8 Chinese firm to invest $600 mn in Kano textile industry A Chinese multinational company, Shandong Ruyi Technology Group, is set to invest $600 mn in the textile and garment industry in Kano State. Already, talks between officials of the company and the Kano State Investment Promotion Agency had reached an advanced stage. A Memorandum of Understanding (MoU) on the investment between the two parties, would be signed in the next few months. The agency s Chairman, AlhajiIsyaku Umar Tofa, made this known during the presentation of Certificates of Occupancy (C of O) to two investors, by Governor Abdullahi Umar Ganduje, at the Government House in Kano. We are about concluding talks with them and they were encouraged by the commitment of the Ganduje administration to provide tax incentives as well as free land for their huge investment, he stated. Tofa further revealed that government would give out free land to two companies, Black Rhino/ Dangote Group to construct a 100 megawatt solar power plant, at a cost of $150 mn and St. Meer International Investment and Management Company which would invest $120 mn to finance a similar project in the State. Presenting the Certificates of Occupancy to the two investors, Ganduje said the decision to give them 207 hectares and hectares respectively, for free, was part of effort at engendering competition and attracting foreign direct investment. It is in our interest to encourage investment in areas which have potential multiplier effects on the growth of the economy, including employment generation. The two companies would generate solar power that would help in addressing the State s energy deficiency. We are willing to remove any stumbling blocks towards the success of your investments because of benefits that will come to our state, the governor stressed. Ganduje maintained that his administration decided to engage an industrialist as Chairman of the State Investment Promotion Agency in addition to actively involving representatives of what he called the main industrial blocs in the State, to hasten attainment of its desire to reposition the economy of the State Afghanistan exploring measures to revive its textile industry Afghanistan Government has called on industry owners to present plans and recommendations for ways to revive the textile industry in the country, as it harvest almost 60,000 tonne of cotton a year but there are no factories in the country to process cotton, a Finance Ministry spokesman Ajmal Hamid Abdul Rahimzai said recently. Industrialists have been asked for their recommendations on Kandahar and other textile companies so that the issue is discussed by the high economic council and it should be both in the interests of government and the private sector. But the Industrialists Union has said that government does not have the capacity to ensure textile factories are well run. If government gives textile companies to the private sector, with the help of modern technology and latest management skills they can revive Afghanistan's textile companies which will create jobs for thousands of people, said Sakhi Ahmad Paiman, Head of the Industrialist Union. In the past, there were at least seven textile companies in Afghanistan in Kabul, Parwan, Balkh, Kandahar and Baghlan which employed more than 30,000 people at one time in these factories but over the years these were destroyed in the various wars Toray invests in Hong Kong knitter Japanese Toray Industries has agreed to acquire shares in Hong Kong based Pacific Textiles Holdings to pursue its global strategic expansion and synergy effects through supply chain integration and collaboration. Toray has signed a share purchase agreement today to acquire per cent stake in Pacific Textiles from Far East Asia Limited, a company solely owned by Ip Ping Im, a Director of Pacific Textiles, and from his wife, Ip for a total consideration of HK$ 4,053,940,000. Closing is expected to occur mid-july Engaged in the manufacturing and trading of textile products since 1997, Pacific Textiles is now a leading manufacturer of customised knitted fabrics with a focus on complex, valueadded fabrics, and says it has a high profit yield thanks to its enhanced operational efficiency and effective cost control measures. Its principal manufacturing facility is located in Panyu, China, and is wellequipped with advanced production facilities, including a scalable water treatment facility and cogeneration power plant. In addition, it also has a manufacturing plant in Vietnam. Pacific Textiles and Toray have been developing new fabrics together, and Pacific Textiles has been indirectly supplying fabrics to Toray. As a long-time partner of Pacific Textiles, Toray is ideally placed to work closely with Pacific Textiles, the company reports. Through this strategic investment, Toray expects to strengthen its business relationship with Pacific Textiles and further align the interests of the two groups. By leveraging Toray's strengths in raw materials and Pacific Textiles valueadded knitting services, both groups are positioned to innovate and improve products to their end clients, as well as penetrating into new geographies and adjacent segments 8/KNITTING VIEWS/JULY-AUGUST 2017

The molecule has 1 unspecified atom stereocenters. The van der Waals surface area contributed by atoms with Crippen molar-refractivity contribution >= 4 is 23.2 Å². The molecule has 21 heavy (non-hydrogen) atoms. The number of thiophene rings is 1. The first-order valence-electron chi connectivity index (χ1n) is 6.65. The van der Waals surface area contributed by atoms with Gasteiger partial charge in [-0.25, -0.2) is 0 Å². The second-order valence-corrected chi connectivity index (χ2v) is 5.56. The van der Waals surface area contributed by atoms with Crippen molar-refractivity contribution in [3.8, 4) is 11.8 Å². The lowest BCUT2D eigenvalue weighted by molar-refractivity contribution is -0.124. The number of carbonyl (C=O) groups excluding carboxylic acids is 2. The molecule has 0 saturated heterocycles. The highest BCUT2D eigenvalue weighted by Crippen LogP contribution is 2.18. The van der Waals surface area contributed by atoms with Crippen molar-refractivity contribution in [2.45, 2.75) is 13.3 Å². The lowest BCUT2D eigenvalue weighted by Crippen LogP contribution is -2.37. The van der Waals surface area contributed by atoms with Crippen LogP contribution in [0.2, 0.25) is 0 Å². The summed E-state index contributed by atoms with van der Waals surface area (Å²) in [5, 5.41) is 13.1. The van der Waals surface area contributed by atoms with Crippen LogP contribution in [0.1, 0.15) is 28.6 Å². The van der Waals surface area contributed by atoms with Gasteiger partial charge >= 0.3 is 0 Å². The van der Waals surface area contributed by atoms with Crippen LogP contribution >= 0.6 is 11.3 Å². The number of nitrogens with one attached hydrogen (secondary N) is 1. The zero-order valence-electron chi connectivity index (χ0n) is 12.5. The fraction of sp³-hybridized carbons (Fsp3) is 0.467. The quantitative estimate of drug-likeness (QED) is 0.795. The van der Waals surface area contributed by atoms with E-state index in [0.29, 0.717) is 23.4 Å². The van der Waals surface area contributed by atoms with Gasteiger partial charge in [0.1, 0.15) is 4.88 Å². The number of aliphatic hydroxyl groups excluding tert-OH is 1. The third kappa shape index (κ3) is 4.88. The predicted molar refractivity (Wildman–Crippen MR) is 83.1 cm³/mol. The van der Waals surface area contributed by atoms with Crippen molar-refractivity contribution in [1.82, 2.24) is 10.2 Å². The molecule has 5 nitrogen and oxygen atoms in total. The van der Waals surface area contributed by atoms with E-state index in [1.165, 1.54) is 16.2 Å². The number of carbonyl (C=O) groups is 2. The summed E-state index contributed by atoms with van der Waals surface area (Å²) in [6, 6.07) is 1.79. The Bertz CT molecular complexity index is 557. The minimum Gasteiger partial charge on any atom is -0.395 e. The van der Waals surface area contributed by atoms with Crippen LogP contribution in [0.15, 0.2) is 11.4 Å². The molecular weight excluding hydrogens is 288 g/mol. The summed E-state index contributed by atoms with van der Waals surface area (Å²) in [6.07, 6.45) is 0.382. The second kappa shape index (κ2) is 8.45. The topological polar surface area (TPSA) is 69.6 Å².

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10 Winner of international knitwear competition selected Yuan-Lung Kao, a student at Royal College of Art, has won the eighth edition of Feel the Yarn, the competition for international creative young students on the occasion of Pitti Filati that is becoming more and more important in the world of yarns and knitwear. Twenty-two students, who were selected for their creations by the most outstanding international fashion institutes, attended to interpret the theme Knit Mix developed by Ornella Bignami, the curator of the contest. The new approach to the knitwear design results from the shared need to investigate daring innovative ideas. Time has come to emphasise contradictions and similarities, to adopt colours in synergy or with contrasting matches, to play with unexpected and experimental mix of thin and thick, voluminous and flat, soft and rough, in a short circuit of creative solutions, the Pitti Filati exhibition organisers explain the theme. Mayer & Cie. reassigns US representation From September 1, 2017, Fi-Tech Inc. will take over as Mayer & Cie. s sales and service representative in the United States. Fi-Tech replaces Mayer Industries. Founded by Mayer & Cie. (MCT) in 1970, Mayer Industries has represented the German circular knitting machine manufacturer in the US since 1975 but is now specialised in manufacturing braiding machines. Mayer & Cie. expects the handover of representation to Fi-Tech to boost its presence in the US and to provide easier access to new customers. We collaborated for a long time and successfully with Mayer Industries, says Wolfgang Müller, Sales Director at Mayer & Cie. Today, Mayer Industries main focus lies in another area. So now is the right time, especially with several employees in the circular knitting department leaving the company as retirees, to hand over our US representation to a well-established, professional agency. From September 1, 2017, Fi-Tech, headquartered in Richmond, Virginia, will take over as Mayer & Cie. s US sales, spare parts and service representative. Preliminary talks have been under way for over two years. Initial contacts took place at the 2015 ITMA in Milan. The contracts were signed in Albstadt in mid- July The new Mayer & Cie. representation has engaged with two senior members of the Mayer Industries circular knitting team to ensure knowledge and expertise are maintained for several years and to assure the smoothest possible transition. In recent years, the American market has been challenging for Mayer & Cie. for different reasons. From our perspective, the US market has been very fragmented, Sales Director Müller explains. There are unique challenges in the Los Angeles market, caused by consolidation and the success of imported equipment, especially from South Korea. Whereas in the traditional apparel Colours are filtered, quiet; they interpret a contemporary sensitivity between masculine and feminine. Tones are expressive, cold, matched with original clash for casual look. However, the whole range may evolve into provocative visual contrasts. Mix of yarns and stitches, volumes and decorations go beyond the traditional codes, combining substance and innovation, mixing genders and generations, opening to subversive solutions. This competition, which is organised by CPF-Consorzio Promozione Filati and supported by Pitti Immagine, involves 22 companies among the most creative spinning mills attending Pitti Filati: Alpes Manifattura Filati, Biella Yarn part of Südwolle Group, Botto Giuseppe, E.Miroglio, Fabifil, Filati Biagioli Modesto, Filitaly-Lab, Filmar, Filpucci, Gi.Ti.Bi. Filati, Ilaria Manifattura Lane, Industria Italiana Filati, Lanificio Dell olivo, Linsieme Filati, ManifatturaIgea, Manifattura Sesia, New Mill, Pecci Filati, Pinori Filati, Tollegno 1900, Toscano, and Zegna Baruffa Lane Borgosesia. A highly qualified jury, together with the votes expressed by the visitors, awarded Yuan-Lung Kao the prize offered by Biella Yarn, part of Südwolle Group, which will allow the designer to continue and to specialise his training. A special award, offered by Banana Republic, has been assigned to the project of Rebecca Holmes (London Kingston University) markets on the East coast, customers have looked primarily to a domestic supply base and service. With our new sales representation and technical service structure, we look forward to once again actively competing in both markets. Fi-Tech was founded in Its initial focus was on synthetic fibres and nonwovens, but Fi-Tech has since expanded its portfolio substantially and now represents European equipment manufacturers in dyeing, finishing and surface finishing. The geographical focus of its business is on the United States and the NAFTA member-states. In Mayer & Cie. Fi-Tech now has the first greige goods manufacturer in its portfolio. Ian Mills, market development manager at Fi-Tech, is convinced that this is an opportunity for both sides. With a circular knitting machine manufacturer we are expanding our portfolio, he explains, with our wide-ranging networks we will be able to introduce Mayer beyond the traditional circular knitting machine market 10/KNITTING VIEWS/JULY-AUGUST 2017